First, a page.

Since I've had Lumbar and Cervical surgeries, plus a number of Thoracic herniated discs and recently had a complete shoulder replacement, I can speak about the woes of trying to get a good night sleep.

    Now, I won't even get into the awakening from pain, restless legs, etc, I am only going to take about sleep positions:

    After each of my lumbar surgeries, I found it best to sleep on my side with a pillow between my legs, OR on my back with a pillow under my legs. When you have had lumbar problems, for many it can be painful to sleep , or even rest with you legs straight out.

    The foam wedge was the only way I could sleep. It sort of puts you up in a hospital bed like position.
    I slept that way (along with my hard collar) for about 3 months. After that, I was able to return to a semi-normal sleep position

    Nope, never find a good way to get comfortable. The only way I was able to get some sleep, was to lie on a couch and have my feet dangling off the couch arm. I slept that way, but the down side, it was causing some bad circulation, so that my ankles were always swollen.

    Having been through all the above, I have to rate this as the most difficult to deal with. I have no slept in a real bed for almost 2 years now. Even prior to my surgery, I could only stay in a normal bed for a couple of hours, then I was off to the couch. After surgery, I spent 9 weeks in a recliner, then moved back to the couch. This allowed me to prop myself up against the couch.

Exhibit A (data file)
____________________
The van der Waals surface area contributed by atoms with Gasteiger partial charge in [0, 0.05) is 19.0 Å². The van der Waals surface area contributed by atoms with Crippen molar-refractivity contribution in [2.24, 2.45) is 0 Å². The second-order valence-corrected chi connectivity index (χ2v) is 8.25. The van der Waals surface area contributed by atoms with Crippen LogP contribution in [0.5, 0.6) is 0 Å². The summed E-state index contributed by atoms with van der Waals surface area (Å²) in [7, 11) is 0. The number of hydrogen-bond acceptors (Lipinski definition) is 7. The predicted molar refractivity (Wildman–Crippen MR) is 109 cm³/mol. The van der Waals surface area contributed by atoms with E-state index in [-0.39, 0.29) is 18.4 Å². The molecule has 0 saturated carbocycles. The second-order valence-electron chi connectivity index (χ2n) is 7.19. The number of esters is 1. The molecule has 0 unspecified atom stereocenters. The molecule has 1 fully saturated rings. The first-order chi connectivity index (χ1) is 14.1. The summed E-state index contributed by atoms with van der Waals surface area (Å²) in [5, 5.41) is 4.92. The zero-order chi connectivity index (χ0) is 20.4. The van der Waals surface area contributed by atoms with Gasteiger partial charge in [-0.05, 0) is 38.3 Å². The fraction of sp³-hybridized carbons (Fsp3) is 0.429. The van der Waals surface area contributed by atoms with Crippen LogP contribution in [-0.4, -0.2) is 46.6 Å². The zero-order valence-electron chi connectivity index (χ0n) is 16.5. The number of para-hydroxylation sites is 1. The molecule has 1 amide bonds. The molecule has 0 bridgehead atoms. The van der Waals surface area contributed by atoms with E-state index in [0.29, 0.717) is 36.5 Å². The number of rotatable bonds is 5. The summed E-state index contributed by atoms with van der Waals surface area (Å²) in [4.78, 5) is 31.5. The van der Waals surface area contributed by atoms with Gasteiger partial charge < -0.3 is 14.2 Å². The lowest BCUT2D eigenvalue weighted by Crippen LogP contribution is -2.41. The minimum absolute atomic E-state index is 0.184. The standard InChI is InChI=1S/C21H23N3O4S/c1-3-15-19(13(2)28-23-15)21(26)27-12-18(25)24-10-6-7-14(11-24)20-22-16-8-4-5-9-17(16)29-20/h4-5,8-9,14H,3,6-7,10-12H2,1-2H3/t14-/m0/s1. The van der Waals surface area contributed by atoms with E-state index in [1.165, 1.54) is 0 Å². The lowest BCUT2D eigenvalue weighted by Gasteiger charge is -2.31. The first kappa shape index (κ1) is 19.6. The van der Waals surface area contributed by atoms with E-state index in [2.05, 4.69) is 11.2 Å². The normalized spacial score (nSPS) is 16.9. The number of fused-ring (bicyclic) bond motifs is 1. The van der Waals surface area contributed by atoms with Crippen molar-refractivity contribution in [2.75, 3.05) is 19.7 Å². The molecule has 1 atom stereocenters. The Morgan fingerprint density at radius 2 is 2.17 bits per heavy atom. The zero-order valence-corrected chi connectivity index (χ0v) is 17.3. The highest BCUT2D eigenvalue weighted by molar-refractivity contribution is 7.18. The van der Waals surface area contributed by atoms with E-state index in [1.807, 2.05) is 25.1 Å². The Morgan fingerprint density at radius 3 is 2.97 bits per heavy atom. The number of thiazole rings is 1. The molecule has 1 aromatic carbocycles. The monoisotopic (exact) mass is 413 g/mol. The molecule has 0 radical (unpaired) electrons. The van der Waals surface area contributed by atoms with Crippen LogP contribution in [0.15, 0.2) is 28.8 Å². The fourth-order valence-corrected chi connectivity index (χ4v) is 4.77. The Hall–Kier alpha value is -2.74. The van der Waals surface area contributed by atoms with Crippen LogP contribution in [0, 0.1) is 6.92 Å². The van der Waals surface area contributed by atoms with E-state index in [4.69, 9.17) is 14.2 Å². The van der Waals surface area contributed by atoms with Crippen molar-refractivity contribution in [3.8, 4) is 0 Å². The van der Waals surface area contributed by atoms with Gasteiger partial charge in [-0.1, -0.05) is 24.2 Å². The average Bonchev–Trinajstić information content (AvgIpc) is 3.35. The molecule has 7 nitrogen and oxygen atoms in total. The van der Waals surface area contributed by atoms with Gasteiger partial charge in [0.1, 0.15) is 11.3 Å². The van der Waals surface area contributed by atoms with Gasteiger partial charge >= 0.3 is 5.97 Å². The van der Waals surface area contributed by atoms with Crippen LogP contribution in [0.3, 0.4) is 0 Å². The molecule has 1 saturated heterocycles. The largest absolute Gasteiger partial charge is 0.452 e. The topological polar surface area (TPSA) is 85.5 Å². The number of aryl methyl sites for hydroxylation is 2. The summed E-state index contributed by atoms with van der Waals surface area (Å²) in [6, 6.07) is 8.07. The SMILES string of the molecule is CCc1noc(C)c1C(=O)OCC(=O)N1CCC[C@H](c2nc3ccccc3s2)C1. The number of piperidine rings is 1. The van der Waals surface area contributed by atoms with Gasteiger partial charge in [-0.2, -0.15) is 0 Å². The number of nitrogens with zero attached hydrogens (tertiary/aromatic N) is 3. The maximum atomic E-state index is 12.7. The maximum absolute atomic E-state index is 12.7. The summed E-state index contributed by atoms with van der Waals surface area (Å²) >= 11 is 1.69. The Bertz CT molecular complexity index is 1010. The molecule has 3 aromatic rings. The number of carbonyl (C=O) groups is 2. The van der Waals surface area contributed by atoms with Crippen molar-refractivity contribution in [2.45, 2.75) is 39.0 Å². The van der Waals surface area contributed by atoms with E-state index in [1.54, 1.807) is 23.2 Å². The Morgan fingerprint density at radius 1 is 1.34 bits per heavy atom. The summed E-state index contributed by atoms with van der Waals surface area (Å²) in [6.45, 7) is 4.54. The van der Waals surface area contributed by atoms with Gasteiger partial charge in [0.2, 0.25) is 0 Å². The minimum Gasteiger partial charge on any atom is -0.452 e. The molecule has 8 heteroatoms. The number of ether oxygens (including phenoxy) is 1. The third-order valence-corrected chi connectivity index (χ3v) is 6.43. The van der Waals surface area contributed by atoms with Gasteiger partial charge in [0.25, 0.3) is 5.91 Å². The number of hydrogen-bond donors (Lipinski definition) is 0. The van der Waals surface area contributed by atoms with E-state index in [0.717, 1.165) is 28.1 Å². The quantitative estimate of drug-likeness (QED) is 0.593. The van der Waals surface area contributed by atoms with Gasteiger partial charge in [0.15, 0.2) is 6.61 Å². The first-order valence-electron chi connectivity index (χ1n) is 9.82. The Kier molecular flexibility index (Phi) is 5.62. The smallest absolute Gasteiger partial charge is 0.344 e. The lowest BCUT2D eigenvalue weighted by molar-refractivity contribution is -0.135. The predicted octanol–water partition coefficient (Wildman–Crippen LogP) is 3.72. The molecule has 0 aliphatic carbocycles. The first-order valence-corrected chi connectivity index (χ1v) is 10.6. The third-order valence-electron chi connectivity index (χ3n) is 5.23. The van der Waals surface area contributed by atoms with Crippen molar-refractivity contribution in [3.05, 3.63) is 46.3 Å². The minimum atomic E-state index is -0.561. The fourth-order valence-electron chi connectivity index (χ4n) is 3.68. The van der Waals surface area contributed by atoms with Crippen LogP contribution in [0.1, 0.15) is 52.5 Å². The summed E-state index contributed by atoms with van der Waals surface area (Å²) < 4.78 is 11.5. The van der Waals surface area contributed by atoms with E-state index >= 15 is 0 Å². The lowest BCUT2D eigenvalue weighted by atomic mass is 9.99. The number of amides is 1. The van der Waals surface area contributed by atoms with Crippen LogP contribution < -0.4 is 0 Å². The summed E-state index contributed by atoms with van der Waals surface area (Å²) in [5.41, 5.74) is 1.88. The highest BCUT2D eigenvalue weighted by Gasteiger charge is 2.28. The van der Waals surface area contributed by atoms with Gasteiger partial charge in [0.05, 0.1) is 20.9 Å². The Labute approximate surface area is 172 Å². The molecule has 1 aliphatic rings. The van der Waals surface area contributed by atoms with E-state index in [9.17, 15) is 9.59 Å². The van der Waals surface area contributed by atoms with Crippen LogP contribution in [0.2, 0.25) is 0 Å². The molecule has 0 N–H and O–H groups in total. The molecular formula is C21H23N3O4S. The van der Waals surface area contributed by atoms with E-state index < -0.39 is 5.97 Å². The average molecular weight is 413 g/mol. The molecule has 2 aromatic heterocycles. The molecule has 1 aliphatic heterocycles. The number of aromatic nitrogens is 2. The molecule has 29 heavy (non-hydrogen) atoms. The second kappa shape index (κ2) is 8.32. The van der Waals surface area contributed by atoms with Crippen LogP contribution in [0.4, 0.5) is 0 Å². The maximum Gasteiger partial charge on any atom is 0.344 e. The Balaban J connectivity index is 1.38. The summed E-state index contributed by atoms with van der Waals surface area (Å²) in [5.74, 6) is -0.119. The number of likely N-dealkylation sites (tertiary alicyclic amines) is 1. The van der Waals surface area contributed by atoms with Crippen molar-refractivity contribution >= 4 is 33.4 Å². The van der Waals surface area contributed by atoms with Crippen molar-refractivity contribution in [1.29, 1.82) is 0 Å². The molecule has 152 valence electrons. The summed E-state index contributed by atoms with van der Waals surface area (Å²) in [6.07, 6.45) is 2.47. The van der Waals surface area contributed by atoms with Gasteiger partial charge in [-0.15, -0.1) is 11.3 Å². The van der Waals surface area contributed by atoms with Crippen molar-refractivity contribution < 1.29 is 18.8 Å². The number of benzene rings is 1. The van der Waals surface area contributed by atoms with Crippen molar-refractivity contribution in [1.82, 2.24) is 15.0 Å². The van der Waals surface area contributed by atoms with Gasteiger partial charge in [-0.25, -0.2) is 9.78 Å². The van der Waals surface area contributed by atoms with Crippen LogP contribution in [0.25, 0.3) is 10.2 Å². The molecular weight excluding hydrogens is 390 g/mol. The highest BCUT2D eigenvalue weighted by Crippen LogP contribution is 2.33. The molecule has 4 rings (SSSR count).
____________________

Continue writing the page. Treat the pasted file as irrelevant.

None of it is easy for anyone.
    Then you can talk about mattresses, pillows, etc.
    I've tried memory foam, I've tried hard mattresses, I've tried, plywood under the mattress, the only one that I had some success with was the Select Comfort beds. Those are the ones that are air-bladder inflated. So that you can pump them up to be firm , or make them soft as a down comforter.

    Pillows.... I have my own pillow and when we travel I need it. Most pillows are too stiff and high for me and bother my neck. I have several cervical pillows I use which helps. At times when traveling, I just roll up a towel and put it under my neck.

    Ron DiLauro Veritas-Health Forums Manager
    I am not a medical professional. I comment on personal experiences
    You can email me at: rdilauro@veritashealth.com
  • dilauro said:
    I strongly encourage to visit Spine-Health's Wellness center regarding sleep:

    After each of my lumbar surgeries, I found it best to sleep on my side with a pillow between my legs, OR on my back with a pillow under my legs. When you have had lumbar problems, for many it can be painful to sleep , or even rest with you legs straight out.

    vouch this, i like to use a few stiff pillows under my legs to elevate them higher.
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  • Every night, I sleep with a latex pillow under my knees. I would normally toss and turn to my sides after a few hours and in my sleep I would remove the pillow and place it in between my knees.

    However, for the past 1 year, I have not moved a single muscle and been sleeping on my back for the whole night.

    Is that normal? I have L5/S1 herniation for 4 years already, with numbness in my bottom right sole and electric shooting pain on and off.